Originally posted on Forbes.com:
If you are a small business owner who applied for the PPP loan and later wondered if you should return the funds because of unclear certification requirements, I have some good news for you.
Today, May 13, 2020, the Small Business Administration (SBA) released an update of its frequently asked questions about the Paycheck Protection Program.
Focus on question 46, which is about the basis for making a good-faith certification to qualify for the loan.
What Is Good Faith Certification?
The borrower needs to certify that that “[c]urrent economic uncertainty makes this loan request necessary to support the ongoing operations of the Applicant.”
There is no question about the uncertainty of the coronavirus pandemic environment; any business can attest to that.
But what does it mean to certify that the loan is necessary to support ongoing operations? Does that mean the business cannot get a loan elsewhere? Does it mean the business will shut its doors within a certain period if it does not get the loan? What would the business need to show to support the certification?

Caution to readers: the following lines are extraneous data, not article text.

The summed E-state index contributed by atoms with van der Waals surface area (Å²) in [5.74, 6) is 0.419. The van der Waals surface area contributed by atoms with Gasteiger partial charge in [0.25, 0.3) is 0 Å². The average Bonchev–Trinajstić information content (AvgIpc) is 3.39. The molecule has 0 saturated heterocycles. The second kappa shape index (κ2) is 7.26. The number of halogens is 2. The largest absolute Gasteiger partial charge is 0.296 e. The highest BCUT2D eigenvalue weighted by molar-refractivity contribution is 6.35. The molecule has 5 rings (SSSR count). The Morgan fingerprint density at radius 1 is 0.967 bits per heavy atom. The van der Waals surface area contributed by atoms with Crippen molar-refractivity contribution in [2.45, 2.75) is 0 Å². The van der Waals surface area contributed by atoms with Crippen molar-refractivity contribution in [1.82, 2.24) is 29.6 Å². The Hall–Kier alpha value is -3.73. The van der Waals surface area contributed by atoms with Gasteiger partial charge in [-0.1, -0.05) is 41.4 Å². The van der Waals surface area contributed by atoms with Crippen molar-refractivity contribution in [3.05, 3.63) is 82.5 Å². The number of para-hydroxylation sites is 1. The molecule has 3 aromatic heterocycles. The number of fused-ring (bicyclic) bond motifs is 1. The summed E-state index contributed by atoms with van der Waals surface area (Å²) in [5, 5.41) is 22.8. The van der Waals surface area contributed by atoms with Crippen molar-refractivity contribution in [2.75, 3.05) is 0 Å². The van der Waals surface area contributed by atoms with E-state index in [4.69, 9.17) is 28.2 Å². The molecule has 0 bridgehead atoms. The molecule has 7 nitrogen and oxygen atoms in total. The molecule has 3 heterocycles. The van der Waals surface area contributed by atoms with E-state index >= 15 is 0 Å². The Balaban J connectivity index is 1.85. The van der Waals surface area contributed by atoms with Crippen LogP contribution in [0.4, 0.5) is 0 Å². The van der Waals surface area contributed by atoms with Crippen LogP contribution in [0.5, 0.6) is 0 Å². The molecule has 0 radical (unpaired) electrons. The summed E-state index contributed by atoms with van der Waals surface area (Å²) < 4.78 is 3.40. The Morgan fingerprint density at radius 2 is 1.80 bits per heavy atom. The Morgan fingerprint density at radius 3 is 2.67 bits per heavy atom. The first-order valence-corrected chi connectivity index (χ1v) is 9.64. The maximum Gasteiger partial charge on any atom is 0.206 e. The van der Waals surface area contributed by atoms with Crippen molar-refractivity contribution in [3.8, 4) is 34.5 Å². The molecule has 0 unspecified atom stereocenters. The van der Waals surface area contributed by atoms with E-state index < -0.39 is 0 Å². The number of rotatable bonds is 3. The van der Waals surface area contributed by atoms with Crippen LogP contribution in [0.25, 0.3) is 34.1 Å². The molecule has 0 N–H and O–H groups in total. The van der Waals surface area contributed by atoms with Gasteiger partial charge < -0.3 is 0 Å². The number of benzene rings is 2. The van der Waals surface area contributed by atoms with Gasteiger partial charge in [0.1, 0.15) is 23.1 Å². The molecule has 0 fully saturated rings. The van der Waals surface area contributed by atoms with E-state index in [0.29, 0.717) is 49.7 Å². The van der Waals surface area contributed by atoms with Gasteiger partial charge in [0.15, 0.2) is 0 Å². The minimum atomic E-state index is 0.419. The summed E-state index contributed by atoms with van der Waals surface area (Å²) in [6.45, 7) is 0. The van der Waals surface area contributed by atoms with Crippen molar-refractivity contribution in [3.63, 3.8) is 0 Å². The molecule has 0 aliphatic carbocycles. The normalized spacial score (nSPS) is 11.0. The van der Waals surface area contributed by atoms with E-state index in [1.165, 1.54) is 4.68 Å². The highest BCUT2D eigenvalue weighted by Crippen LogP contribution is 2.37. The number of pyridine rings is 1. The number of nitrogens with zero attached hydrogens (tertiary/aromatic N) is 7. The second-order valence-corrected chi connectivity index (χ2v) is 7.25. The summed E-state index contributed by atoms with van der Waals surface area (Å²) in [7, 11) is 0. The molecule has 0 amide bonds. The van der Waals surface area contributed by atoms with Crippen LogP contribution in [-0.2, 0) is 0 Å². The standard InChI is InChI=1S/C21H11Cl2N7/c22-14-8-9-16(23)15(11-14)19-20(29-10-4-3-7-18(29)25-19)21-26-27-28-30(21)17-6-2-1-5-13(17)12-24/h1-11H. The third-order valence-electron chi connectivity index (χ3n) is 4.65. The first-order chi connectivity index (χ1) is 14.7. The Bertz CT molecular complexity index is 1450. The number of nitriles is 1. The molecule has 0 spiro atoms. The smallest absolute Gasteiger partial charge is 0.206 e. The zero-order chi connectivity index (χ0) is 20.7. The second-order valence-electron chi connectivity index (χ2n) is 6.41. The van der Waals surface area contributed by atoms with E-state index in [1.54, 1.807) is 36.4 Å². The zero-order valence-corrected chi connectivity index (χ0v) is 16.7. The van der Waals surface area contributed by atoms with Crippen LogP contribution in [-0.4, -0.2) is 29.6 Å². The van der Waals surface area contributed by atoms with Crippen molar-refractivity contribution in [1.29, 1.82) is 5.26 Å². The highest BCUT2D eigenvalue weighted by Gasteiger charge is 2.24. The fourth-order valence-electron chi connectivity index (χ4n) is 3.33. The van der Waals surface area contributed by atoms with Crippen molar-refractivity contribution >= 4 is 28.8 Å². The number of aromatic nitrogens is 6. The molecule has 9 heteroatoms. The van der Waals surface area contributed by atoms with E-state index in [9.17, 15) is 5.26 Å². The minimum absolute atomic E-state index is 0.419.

Finally, Some Clarity
Business owners will be relieved to hear that the SBA has now taken a stand on the certification needed by creating a simple, clear and concise standard that turns on the size of the loan.
Here is how that works, quoting from the FAQ’s answer to question 46.
“Any borrower that, together with its affiliates, received PPP loans with an original principal amount of less than $2 million will be deemed to have made the required certification concerning the necessity of the loan request in good faith.”
It’s that simple. And, it’s a point of clarity that will be welcome in the small business community, there is no doubt. It’s a huge help.
This safe harbor is as clear as it could be, which is exactly what businesses need to be able to act without worrying about interpreting the certification requirements. No interpretation is necessary. Your loan is either less than $2 million or it isn’t. That adds clarity, giving businesses the chance to make better informed decisions about retiring or retaining its employees.
The safe harbor also helps the SBA. “Given the large volume of PPP loans, this approach will enable SBA to conserve its finite audit resources and focus its reviews on larger loans, where the compliance effort may yield higher returns,” quoting the FAQ.
What About Loans Over $2 million?
These businesses will not have the benefit of this safe harbor. They will need to rely on the facts and circumstances of their individual situations. They will be subject to “review by SBA for compliance with program requirements set forth in the PPP Interim Final Rules and in the Borrower Application Form. If SBA determines in the course of its review that a borrower lacked an adequate basis for the required certification concerning the necessity of the loan request, SBA will seek repayment of the outstanding PPP loan balance and will inform the lender that the borrower is not eligible for loan forgiveness.”
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